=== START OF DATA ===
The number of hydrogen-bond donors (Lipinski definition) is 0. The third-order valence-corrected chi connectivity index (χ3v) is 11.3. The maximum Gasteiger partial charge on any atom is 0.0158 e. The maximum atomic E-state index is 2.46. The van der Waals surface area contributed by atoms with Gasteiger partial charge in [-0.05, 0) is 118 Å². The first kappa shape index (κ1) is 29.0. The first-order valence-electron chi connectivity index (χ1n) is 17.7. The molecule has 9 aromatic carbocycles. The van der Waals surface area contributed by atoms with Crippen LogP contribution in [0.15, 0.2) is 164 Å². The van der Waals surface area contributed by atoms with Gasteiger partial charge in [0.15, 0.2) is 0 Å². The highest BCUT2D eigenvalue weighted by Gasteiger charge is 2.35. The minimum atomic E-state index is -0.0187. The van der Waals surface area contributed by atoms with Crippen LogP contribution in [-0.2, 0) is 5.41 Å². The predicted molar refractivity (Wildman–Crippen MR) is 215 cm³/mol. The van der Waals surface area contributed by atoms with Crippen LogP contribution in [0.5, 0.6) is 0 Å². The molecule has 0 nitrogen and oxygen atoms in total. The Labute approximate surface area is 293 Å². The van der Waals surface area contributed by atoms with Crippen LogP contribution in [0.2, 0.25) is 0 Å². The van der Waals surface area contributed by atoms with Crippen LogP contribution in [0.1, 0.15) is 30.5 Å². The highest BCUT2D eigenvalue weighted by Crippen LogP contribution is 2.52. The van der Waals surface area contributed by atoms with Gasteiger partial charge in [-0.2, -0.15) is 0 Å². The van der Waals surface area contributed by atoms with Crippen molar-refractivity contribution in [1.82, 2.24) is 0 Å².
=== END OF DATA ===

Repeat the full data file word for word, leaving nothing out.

The number of hydrogen-bond donors (Lipinski definition) is 0. The third-order valence-corrected chi connectivity index (χ3v) is 11.3. The maximum Gasteiger partial charge on any atom is 0.0158 e. The maximum atomic E-state index is 2.46. The van der Waals surface area contributed by atoms with Gasteiger partial charge in [-0.05, 0) is 118 Å². The first kappa shape index (κ1) is 29.0. The first-order valence-electron chi connectivity index (χ1n) is 17.7. The molecule has 9 aromatic carbocycles. The van der Waals surface area contributed by atoms with Crippen LogP contribution in [0.15, 0.2) is 164 Å². The van der Waals surface area contributed by atoms with Gasteiger partial charge in [0.15, 0.2) is 0 Å². The highest BCUT2D eigenvalue weighted by Gasteiger charge is 2.35. The minimum atomic E-state index is -0.0187. The van der Waals surface area contributed by atoms with Crippen LogP contribution in [-0.2, 0) is 5.41 Å². The predicted molar refractivity (Wildman–Crippen MR) is 215 cm³/mol. The van der Waals surface area contributed by atoms with Crippen LogP contribution in [0.5, 0.6) is 0 Å². The molecule has 0 nitrogen and oxygen atoms in total. The Labute approximate surface area is 293 Å². The van der Waals surface area contributed by atoms with Crippen LogP contribution in [0.2, 0.25) is 0 Å². The van der Waals surface area contributed by atoms with Crippen LogP contribution in [0.1, 0.15) is 30.5 Å². The highest BCUT2D eigenvalue weighted by Crippen LogP contribution is 2.52. The van der Waals surface area contributed by atoms with Gasteiger partial charge in [-0.2, -0.15) is 0 Å². The van der Waals surface area contributed by atoms with Crippen molar-refractivity contribution in [1.82, 2.24) is 0 Å².